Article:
In my professional view as a clinical pathologist, it is possible that geographical distribution of the apparent spread of Covid was in fact a mirage created by testing being focused in certain areas put under pressure by circumstances. Any rise in cases resulted in increased testing. And so, a vicious cycle was created. This cycle has been exacerbated recently because policy has changed so that now quality control checks are removed once a certain percentage of positive tests is reached. Local lockdowns come with intensive testing for that area. This would explain why local lockdowns led to increased case numbers. Kafka rears his head once more.
There is a general assumption that the false positive rate can be calculated and assumed to be constant. Comparing results from different tests alongside each other only tells you the false positive rate due to the test kits. False positives can be caused by mistaken diagnosis of other viruses; human DNA; contamination of the sample with viral RNA that is not causing disease as well as from laboratory errors. The error rate of the test kit rate is usually the least of our problems. Laboratory error rates vary day to day and a laboratory under increasing pressure is likely to have an increasing error rate. False positive rates can even be seasonal where there is another seasonal virus that cross-reacts in the testing resulting in a misdiagnosis. The crucial point is the idea that the false positive rate must be a constant is a myth in the real world.
Once false positive diagnoses are removed from the data the scale of any real Covid outbreak will be revealed. Fewer deaths will be attributed to Covid but the dilutional effect of false positives leading to lower infection fatality rates will also be shown to be wrong. Covid had a high mortality rate when spreading as an epidemic.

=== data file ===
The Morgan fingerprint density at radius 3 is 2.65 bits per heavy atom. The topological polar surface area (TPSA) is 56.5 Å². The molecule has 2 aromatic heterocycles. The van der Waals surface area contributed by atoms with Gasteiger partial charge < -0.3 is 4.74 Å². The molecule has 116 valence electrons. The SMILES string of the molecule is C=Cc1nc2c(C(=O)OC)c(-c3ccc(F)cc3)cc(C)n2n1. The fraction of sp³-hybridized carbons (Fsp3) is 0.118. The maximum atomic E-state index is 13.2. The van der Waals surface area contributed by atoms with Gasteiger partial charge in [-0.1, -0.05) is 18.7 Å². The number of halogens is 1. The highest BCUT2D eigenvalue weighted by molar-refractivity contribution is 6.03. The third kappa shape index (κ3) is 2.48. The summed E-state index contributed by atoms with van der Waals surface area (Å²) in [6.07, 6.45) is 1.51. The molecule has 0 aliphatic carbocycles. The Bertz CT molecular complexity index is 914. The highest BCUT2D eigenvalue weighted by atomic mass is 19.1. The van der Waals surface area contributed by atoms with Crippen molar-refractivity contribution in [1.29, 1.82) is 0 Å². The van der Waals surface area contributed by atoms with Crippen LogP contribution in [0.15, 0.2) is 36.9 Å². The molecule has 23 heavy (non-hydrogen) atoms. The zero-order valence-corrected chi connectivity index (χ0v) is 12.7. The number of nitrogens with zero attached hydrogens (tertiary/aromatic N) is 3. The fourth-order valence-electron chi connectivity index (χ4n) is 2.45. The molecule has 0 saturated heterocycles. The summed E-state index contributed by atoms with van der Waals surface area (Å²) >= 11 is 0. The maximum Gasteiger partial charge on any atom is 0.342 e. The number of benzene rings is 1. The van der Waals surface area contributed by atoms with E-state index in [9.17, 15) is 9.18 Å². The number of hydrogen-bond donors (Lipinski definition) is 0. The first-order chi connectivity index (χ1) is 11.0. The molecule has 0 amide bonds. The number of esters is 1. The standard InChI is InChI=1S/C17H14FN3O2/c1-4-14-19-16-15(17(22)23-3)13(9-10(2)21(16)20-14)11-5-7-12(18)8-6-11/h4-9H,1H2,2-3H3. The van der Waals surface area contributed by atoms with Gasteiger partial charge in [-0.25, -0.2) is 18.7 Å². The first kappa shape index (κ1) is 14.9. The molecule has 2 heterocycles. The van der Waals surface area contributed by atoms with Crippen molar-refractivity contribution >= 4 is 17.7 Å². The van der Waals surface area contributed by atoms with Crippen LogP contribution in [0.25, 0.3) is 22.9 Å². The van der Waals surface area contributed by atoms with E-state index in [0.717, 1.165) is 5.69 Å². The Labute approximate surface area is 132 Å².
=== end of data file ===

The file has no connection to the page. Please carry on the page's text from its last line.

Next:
Matt Hancock has hoped that more testing would be the solution to every Covid problem. We are now embarked on ‘Moonshot’ plans to test us all daily at a cost of £114 billion (the same as the costs for the whole of the rest of the NHS). SAGE estimate that Moonshot will mean 41% of us having to self-isolate every six months and 2 million of us under house arrest at any one time if we reduce self-isolation to 10 days. Matt Hancock needs to urgently understand that testing is not a panacea and carries with it a suite of problems when done at this scale and under such pressure.
Mathematical models that assume every rise will be an exponential one without any real ‘sense check’ must be abandoned. The Government must acknowledge that those carrying out the modelling may be erring on the side of caution when evaluating the evidence presented to them. They must also ensure that real world data is given more weight than mathematical models especially when the two are in brazen conflict. A model is only as good as the data put into it.
Modelling has its place but also has severe limitations when too much reliance is placed on many dubious assumptions and seemingly authoritative outputs with lots of zeros. What is needed is a much more careful approach to diagnosis. Loss of sense of smell or characteristic ‘ground glass’ findings on chest CT scans should be used as a gateway to testing. Any patient testing positive should have a second positive confirmatory test before an official diagnosis is made. Although this approach is less sensitive it would still have sufficient sensitivity to detect a genuine outbreak and prevent spread. The current approach to testing has become the problem it was designed to stop.
The doctors in New Hampshire fully believed they were diagnosing whooping cough. Adjusting to the reality that they had a false positive pseudo-epidemic was not easy. Doctors treating patients in respiratory failure who have a positive Covid test will believe that their patient has Covid. Only confirmatory testing paired with strict criteria for official diagnosis will be enough to dissuade them. Much work is being done by many thousands of people in absolute good faith. Unfortunately, public policy has boxed itself in, such that decision makers are relying too much on dry models and measures of questionable effectiveness such as lockdowns and masks. There is a solution: wet science. This means cross-checking and repeat testing of all alleged positive cases before an official diagnosis is made. Cases can be correctly identified, true outbreaks can be monitored, and knowing who true Covid patients are will allow better treatment for them, as well as for future patients.